Energy Tomorrow Blog
Posted November 19, 2018
As we wait for the Trump administration to unveil the next federal offshore leasing program, which will guide offshore natural gas and oil development the next five years, new studies affirm what we’ve been saying about the economic boost outer continental shelf (OCS) leasing could give to coastal states – in the form of cumulative tax revenues over a 20-year forecast period. …
Individually, each state is looking the potential for big numbers and big benefits across the entire state. They follow studies earlier this year finding that through offshore leasing these states together could see billions in projected industry spending and the creation of hundreds of thousands of jobs.
Posted March 29, 2018
Recent analysis of the potential economic benefits of offshore natural gas and oil, finding that coastal states and the nation could see billions in annual industry spending, job creation and federal revenue sharing dollars over a 20-year period, has the attention of leaders in one of those key states – Virginia.
A group of 21 Virginia businesses, associations and other organizations have written to federal officials in support of opening more of the U.S. outer continental shelf (OCS) to safe development. The comments were filed with the Bureau of Ocean Energy Management (BOEM), which is putting together a new federal offshore leasing plan that will blueprint development from 2019-2024.
Posted March 23, 2018
Safely tapping America’s offshore natural gas and oil reserves could provide billions of dollars for the economies of coastal states – a big reason why the needs and voices across entire states, not just their coastal areas, must be considered in the offshore energy conversation.
For example, federal revenue sharing could help transform state economies by sending billions in royalties, rentals and fees to state coffers. By putting revenue-sharing programs in place – like those already working for the states of Alabama, Louisiana, Mississippi and Texas – North and South Carolina, Virginia, Florida, Georgia and other states could benefit from offshore energy development.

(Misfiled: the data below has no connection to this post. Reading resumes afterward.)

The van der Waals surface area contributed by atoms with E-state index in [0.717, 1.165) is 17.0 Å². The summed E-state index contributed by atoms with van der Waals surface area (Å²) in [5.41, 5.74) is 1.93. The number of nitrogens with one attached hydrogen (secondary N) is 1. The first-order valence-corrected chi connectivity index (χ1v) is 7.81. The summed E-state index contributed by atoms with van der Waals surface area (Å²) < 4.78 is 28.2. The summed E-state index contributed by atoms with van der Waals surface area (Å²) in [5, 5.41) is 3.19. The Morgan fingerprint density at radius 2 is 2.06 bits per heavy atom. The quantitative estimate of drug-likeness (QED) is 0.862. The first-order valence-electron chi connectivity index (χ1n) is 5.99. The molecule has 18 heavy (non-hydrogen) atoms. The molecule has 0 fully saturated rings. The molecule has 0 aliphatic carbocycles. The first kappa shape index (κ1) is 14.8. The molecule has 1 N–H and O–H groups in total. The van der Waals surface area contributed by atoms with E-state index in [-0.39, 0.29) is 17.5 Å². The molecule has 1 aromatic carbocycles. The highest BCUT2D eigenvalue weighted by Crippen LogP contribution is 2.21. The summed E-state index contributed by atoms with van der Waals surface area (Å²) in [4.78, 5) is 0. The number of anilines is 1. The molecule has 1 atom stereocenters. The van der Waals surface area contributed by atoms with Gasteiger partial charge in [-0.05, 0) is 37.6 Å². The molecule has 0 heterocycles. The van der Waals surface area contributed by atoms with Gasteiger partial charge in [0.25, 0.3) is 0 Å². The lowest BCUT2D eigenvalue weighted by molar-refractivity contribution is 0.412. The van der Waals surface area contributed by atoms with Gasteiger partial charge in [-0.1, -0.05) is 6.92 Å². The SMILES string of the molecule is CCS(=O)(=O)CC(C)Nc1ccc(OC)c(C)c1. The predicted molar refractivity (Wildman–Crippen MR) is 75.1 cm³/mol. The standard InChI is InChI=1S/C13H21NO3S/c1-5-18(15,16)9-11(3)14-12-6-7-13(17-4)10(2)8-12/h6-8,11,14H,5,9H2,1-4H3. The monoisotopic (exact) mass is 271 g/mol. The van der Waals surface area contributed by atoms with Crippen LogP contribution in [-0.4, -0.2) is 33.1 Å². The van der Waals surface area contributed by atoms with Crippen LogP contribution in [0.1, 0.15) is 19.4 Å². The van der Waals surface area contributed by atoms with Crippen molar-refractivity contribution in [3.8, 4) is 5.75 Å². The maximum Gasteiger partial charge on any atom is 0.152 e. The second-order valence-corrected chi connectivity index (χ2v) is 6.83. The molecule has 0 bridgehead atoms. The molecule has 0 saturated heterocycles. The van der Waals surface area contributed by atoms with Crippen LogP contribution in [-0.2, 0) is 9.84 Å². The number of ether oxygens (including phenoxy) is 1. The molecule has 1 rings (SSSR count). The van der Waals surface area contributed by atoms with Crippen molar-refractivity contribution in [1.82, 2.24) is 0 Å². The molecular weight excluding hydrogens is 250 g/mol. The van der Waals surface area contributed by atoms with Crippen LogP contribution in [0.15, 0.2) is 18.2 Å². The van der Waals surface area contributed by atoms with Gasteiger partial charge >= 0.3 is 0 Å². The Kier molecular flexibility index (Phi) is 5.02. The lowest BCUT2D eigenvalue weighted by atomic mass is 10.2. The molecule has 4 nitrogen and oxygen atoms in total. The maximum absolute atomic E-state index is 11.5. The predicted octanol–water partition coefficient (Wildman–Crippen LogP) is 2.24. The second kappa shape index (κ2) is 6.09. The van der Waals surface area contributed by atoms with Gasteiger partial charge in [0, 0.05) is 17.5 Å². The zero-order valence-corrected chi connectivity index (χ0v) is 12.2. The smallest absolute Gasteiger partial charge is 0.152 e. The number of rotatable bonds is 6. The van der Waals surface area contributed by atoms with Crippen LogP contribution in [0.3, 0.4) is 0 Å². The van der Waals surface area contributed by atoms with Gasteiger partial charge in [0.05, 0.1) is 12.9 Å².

Posted February 27, 2018
A fact-based conversation about America’s offshore strategy is critically important as policymakers make decisions that affect all Americans. Underscore the words “fact-based conversation.” While there’s passion associated with this issue, emotion can get in the way of sound policy – which is what we need for America’s energy and national security. Our vast offshore oil and natural gas potential has strategic, long-term importance and should be addressed accordingly with all voices, not just the loudest ones, heard.
Posted August 10, 2017
Posted September 15, 2016
Virginia, like North Carolina to the south, is believed to host sizeable oil and natural gas reserves off its Atlantic Coast. According to federal estimates, the Mid-Atlantic offshore area (also including Maryland and North Carolina) could hold 2.41 billion barrels of oil and more than 24 trillion cubic feet of natural gas. Development of those resources could turn Virginia into an energy powerhouse.
Posted August 30, 2016
Used to be, when you thought of West Virginia and energy, you thought of coal. Indeed, West Virginia remains a big coal producer, ranking No. 2 in the country (behind Wyoming) in 2014 U.S. Energy Information Administration (EIA) statistics. But the U.S. energy renaissance – driven by advanced hydraulic fracturing and horizontal drilling – has the state’s natural gas production skyrocketing, with benefits to the state and the entire country.
Posted August 17, 2016
Politicians’ issue positions are scribbled in sand, not granite, right? But here’s one that shouldn’t shift one bit – whether you’re a Democrat, Republican, an Independent or whatever: support for domestic natural gas and the hydraulic fracturing that’s producing record volumes of it. Thanks to fracked natural gas the United States leads the world in reducing carbon emissions, we're more energy secure and consumers are benefiting. No issue is more bipartisan than American-made energy – the natural gas and oil that primarily fuel our economy and our modern lifestyles, brought to us all by safe, responsible fracking.
Posted July 9, 2015
Our series highlighting the economic and jobs impact of energy in each of the 50 states continues today with West Virginia. We started our focus on the state level with Virginia on June 29 and continued this week with Missouri, Indiana and North Carolina. The energy impacts of the states individually combine to form energy’s national economic and jobs picture: 9.8 million jobs supported and $1.2 trillion in value added.
Information covered in this series can be found online here, arranged on an interactive map of the United States. State-specific information will be populated on this map as the series continues.
Posted June 29, 2015
Here on the blog we regularly point to the national economic and job impacts of energy development: 9.8 million jobs supported, and $1.2 trillion in value added to the economy – accounting for 8 percent of our national GDP. Over the next few weeks we want to bring the focus to the state level, highlighting those impacts in each of the 50 states. We’ll start with … Virginia.
The top-line numbers: more than 141,000 jobs supported statewide, according to PwC ; $12.5 billion added to the state economy; $7.2 billion contributed to the state’s labor income. All are significant drivers for the state’s economy.